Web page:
DAN do ask the question about decompression stress and long term bone development. Although there is no evidence of this, it is a concern by some experts.
The topic of ears and equalization is an interesting one. There may be some issues with the Eustachian Tubes in children maybe under developed and make it difficult to equalize on descent. The inability to equalize is a regular issue with adults and during any dive that there are problems with equalizing the dive should be aborted. This would be no different with young children. A knowledgably, professional and caring scuba diving instructor and accompanying parent should be able to control this.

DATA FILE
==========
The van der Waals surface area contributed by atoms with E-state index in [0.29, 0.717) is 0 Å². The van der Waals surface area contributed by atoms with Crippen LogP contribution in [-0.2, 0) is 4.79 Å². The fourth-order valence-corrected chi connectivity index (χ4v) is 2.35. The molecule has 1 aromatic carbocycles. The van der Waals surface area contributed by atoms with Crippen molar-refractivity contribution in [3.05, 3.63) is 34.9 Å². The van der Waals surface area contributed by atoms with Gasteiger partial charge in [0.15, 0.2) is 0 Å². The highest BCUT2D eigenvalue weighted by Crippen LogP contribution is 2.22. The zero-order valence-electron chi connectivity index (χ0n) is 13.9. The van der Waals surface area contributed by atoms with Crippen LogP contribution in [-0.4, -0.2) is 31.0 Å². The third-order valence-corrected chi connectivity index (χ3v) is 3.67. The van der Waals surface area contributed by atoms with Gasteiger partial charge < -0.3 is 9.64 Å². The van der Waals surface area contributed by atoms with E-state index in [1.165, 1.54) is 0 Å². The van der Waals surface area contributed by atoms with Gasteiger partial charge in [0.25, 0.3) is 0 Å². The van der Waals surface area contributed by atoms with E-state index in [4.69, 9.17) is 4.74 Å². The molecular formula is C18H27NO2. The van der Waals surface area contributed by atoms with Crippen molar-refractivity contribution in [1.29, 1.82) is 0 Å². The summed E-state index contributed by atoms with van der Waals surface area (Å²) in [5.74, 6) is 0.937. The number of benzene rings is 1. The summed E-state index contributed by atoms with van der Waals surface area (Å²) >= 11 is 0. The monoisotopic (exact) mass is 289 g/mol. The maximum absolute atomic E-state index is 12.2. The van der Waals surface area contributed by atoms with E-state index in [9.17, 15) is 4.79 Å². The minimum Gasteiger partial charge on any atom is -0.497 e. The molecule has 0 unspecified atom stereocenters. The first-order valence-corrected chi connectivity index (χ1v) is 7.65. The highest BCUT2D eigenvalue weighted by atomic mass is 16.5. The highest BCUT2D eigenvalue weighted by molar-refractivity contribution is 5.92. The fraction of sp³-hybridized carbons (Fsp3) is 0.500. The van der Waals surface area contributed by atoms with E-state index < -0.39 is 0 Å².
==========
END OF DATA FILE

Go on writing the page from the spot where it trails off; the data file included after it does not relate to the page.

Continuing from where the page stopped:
Also on the ears, one article did mention, although very rare, some scuba diving ear injuries can lead to permanent ear injuries and questioned the ethical morals of placing a child at risk of permanent ear damage.
The Mental Maturity of the Child.
To quote the DAN article “Children often lack the mental maturity to understand and manage invisible risks, and they can behave unpredictably in stressful circumstances. Adherence to plans can be a problem for those who are easily distracted.”
The article also mentions, a lessened ability to problem solve and being easily distracted. King in her article makes the following statement; “If a child is likely to have a nonchalant attitude about diving safety, it may be best to keep him out of the water.”
The mental maturity of a child should be addressed. From my personal instructor and dive shop owner perspective, my concerns are best waned if the child comes from a scuba diving family. The family already know the dangers of scuba diving and they best know their child. Although, scuba diving parents approval is highly accepted, normal dive shop managerial and scuba instructor concerns should still be addressed.